27 August 2018

Family Holidays: Conquering Volcanos

The summer is nearly over and more leisure time is slowly fading with it. And what a summer it was!

We started early this year, with our family holidays, just right after the end of school. The next day, precisely. So the summer felt long and we could get the best out of it.

And we got it all: the adventure, the sun, the sea, the mosquito bites, few bumps and bruises, luckily nothing serious and a new record for me - I have climbed to the pic over 3000 m.

We plan the vacations carefully, but always live the space for changes. At one point we changed the destination as we wanted to conquer the volcanos. The two nearest to our home are in neighbouring Italy. So Italy it was. Again.

We packed our trusted car once again to the full and headed to the South of Italy, to the Napoli region, for the first part of our holidays.

As the drive would be too long in one go, we have stopped the first day at in Bolsena, at Lago di Bolsena, a lake of volcanic origin with black pebbles beaches and clear water. Our vulcanic adventure has started right away and continued the next day when we visited the stunning village of Orvieto placed on a volcanic rock.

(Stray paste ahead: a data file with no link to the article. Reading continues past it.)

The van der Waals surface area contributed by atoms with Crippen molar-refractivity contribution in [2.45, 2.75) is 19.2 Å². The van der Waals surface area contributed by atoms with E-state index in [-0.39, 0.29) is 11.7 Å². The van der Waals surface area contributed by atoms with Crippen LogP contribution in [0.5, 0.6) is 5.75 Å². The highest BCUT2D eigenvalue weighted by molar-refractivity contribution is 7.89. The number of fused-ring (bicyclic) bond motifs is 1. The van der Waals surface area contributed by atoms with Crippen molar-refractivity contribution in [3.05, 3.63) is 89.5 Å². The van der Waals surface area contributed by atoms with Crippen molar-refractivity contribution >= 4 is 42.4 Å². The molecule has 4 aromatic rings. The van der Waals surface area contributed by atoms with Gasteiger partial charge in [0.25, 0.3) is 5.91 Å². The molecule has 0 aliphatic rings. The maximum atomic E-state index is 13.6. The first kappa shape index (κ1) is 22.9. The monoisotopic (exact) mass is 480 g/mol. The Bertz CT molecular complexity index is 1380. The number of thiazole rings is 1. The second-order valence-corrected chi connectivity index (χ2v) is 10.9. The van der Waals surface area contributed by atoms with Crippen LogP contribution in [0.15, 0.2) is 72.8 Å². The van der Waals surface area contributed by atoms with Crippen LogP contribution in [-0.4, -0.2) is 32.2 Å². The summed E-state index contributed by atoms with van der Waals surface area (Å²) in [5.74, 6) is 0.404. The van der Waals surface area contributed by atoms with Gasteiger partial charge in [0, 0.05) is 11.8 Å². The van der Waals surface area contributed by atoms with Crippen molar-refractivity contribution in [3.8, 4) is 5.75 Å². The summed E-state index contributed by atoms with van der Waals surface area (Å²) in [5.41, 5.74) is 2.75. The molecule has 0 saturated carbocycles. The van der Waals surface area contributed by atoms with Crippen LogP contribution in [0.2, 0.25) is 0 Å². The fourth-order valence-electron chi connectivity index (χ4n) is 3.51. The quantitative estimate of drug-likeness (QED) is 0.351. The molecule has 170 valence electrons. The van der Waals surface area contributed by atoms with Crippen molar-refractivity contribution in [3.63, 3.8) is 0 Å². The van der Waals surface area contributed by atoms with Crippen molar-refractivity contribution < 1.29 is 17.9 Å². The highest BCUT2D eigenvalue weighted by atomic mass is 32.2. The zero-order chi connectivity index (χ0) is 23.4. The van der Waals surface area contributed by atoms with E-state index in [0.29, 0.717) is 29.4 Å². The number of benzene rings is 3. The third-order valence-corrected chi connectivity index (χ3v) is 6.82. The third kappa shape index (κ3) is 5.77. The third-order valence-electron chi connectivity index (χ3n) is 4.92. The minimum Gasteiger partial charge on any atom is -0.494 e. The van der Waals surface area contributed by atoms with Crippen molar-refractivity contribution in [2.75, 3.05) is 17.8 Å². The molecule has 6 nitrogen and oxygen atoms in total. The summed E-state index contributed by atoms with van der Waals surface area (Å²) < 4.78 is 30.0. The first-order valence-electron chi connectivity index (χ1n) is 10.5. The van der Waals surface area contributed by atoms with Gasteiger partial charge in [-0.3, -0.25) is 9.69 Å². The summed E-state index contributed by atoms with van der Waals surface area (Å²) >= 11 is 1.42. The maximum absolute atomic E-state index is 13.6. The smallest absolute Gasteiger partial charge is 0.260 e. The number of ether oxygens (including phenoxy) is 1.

Later we have comfortably settled in the Camping Spartacus, just five minutes walk from the ancient ruins of Pompei, in the refreshing shades of lime trees. That gave the boys something to do.

For the next five days, the camp was our base from where we made trips to the surrounding area: Ruins of Pompeii, the ancient Roman city that was covered in ashes of the 79 eruptions of Mount Vezuf and which was only rediscovered by chance in 1748.

The archaeological work is still ongoing and much of the city was reconstructed.

The next trip was to the Mountain Vezuf itself. More information about the trip and how to prepare for it in one of the next posts, but let me just say that the views from the whole way to the top are breathtaking.

Then it was Napoli, a chaotic city, not one of my favourite, but one that can surprise with its chaos astonishingly working and functioning in harmony.

As the Italians are known for their let's say specific driving skills it was great that we could take the train from Pompeii and didn't have to stress over how to get there and where to park.

Last day in this region we spent at the Amalfi coast, stretching on the South coast of the small peninsula near Pompeii. The villages and the views are just stunning. The narrow streets make the drive more adventurous and a bit scary and it is difficult to park as the parking places are scarce. The car as a means of transport may not be the best choice.

The coast is stip and there you can find some nice sandy beaches of the volcanic origin of course, which my boys love and I absolutely dread (I just don't like sandy beaches; sand sticks everywhere to your body and in the sun it gets so hot that it is almost burning).

What impressed me the most was that every village had its own pottery workshop and some amazing pottery products. All handmade and hand painted.

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